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  • Diaspora, Nation, and the Failure of Home: Two Contemporary Indian Plays
  • Aparna Dharwadker (bio)

Locating the Indian Theatre of Diaspora

We may speak metaphorically of the “drama of the diasporic” in the writing of displaced Indian authors, but in a literal sense the genres of drama and theatre are nearly absent from it. This is increasingly evident in the bibliographical and critical work that has begun to chart the field of diaspora literature. In his editor’s preface to Writers of the Indian Diaspora: A Bio-Bibliographical Critical Sourcebook (1993), Emmanuel S. Nelson lists fiction, poetry, formal essay, travelogue, biography, and autobiography as the forms in which “the artists included in the study express themselves,” excluding theatre altogether. 1 Among the fifty-eight “representative” figures profiled in Nelson’s sourcebook, only two Indo-British authors—Hanif Kureishi and Farrukh Dhondy—have produced a recognizable body of plays for stage, radio, and television. Both, however, are better known for their work in other genres, and neither can be strongly associated with a “theatre of diaspora.” 2 In North America, anthologists and critics [End Page 71] have approached immigrant theatre through such categories as multiculturalism, ethnicity, diversity, and color, and in the resulting descriptions playwrights of Indian origin are either missing or eclipsed by their Afro-Caribbean, East Asian, and European counterparts. 3 When the focus is exclusively on writers of South Asian origin in a specific host country, the subordinate position of drama in relation to poetry, short fiction, and the novel becomes even clearer. 4 Jatinder Verma’s London-based Asian performance group, Tara Arts, and his directing work at the Royal National Theatre may well be the best examples of sustained work in the theatre by an immigrant Indian practitioner, though ironically Verma emigrated to England not from India but from the embattled Indian diaspora in East Africa.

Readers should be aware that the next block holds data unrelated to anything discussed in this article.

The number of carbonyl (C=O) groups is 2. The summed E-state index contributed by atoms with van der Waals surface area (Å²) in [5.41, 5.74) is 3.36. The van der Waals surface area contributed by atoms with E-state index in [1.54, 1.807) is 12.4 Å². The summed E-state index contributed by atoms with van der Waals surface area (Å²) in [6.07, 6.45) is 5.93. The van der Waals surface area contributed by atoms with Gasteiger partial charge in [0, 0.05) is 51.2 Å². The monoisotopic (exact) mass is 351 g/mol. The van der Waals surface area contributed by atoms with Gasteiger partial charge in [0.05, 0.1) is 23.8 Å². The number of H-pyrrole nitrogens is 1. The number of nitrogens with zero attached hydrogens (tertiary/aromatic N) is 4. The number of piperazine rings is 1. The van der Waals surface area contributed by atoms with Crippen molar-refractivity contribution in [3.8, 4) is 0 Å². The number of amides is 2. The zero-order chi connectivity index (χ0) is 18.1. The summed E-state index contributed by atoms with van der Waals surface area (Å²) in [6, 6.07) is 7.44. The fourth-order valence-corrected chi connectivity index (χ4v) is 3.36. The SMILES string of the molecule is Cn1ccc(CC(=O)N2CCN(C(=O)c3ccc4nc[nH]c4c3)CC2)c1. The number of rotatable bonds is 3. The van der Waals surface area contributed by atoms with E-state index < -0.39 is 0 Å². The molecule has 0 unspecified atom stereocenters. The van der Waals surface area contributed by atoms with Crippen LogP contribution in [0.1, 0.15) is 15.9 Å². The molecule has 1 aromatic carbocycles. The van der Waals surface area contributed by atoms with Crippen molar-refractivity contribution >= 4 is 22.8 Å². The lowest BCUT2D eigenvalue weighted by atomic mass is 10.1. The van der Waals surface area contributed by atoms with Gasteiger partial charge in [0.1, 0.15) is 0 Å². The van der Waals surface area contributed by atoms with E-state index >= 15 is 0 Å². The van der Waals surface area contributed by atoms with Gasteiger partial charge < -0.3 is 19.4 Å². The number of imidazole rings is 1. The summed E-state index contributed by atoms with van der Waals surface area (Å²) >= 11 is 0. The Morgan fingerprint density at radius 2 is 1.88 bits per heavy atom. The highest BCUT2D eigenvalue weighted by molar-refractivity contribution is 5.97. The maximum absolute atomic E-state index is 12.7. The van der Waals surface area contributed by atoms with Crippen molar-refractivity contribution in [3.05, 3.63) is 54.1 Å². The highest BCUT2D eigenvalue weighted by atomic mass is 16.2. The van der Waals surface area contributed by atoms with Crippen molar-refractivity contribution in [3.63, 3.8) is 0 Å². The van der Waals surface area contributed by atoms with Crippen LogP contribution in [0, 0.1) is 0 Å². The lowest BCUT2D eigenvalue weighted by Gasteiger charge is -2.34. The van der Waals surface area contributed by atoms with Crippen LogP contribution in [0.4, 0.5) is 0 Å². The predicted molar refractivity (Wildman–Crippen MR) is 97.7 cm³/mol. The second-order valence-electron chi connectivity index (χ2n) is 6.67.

Given the large scale of Indian emigration to Britain, North America, Australia, and West Asia since the 1960s, and the success with which authors of the new diaspora have practised the genres of fiction, non-fiction, and poetry in English, the marginality of theatre to diasporic experience suggests a complicated relation between genre, language, and location. Major contemporary Indian playwrights and theatre directors have remained unusually resistant to the possibilities of departure, choosing instead to develop lifelong associations with particular Indian cities, theatre groups, and academic institutions. 5 Most of them write and direct plays not originally in English—which “travels” best by virtue of being both an Indian and a Western language—but in one or more indigenous languages that address local, regional, and national rather [End Page 72] than international audiences. 6 Over the past four decades, their practice has also followed a nationalist (though not necessarily a pro-nation) agenda, focusing on the invention of a characteristically “Indian” theatre that assimilates indigenous textual and performative traditions particular to various regions within the country while maintaining the qualities of modernity appropriate to a contemporary urban performance genre. Conversely, migrant authors appear to have chosen the privacy and relative self-sufficiency of print genres like fiction, non-fiction, and poetry over the complications of a collaborative, public, commercial, and performance-based medium like theatre. Theatre’s dependence on institutional networks and validating cultural contexts may in part explain why leading Indian practitioners have not identified with the diaspora, and why diaspora authors have only sporadically turned to theatrical genres. In the Indian case, the fundamentally double-edged experience of migrancy—with the loss and recovery of home as its central figures—may be easier to narrate than to perform.

However, the features of modern diaspora, mediated further in the case of India by a complex postcolonialism and a contested nationhood, suggest a need for rethinking the relation between diaspora and the postcolonial nation-state, which would also lead us to reconsider the sites of performance. The dialectic of “longing” and “belonging” which often defines diasporic relations misrepresents the experience of diaspora as well as the status of the nation-as-home. Peter van der Veer argues that “the theme of belonging opposes rootedness to uprootedness, establishment to marginality. The theme of longing harps on the desire for change and movement...

Additional Information

ISSN
1086-332X
Print ISSN
0192-2882
Pages
pp. 71-94
Launched on MUSE
1998-03-01
Open Access
No
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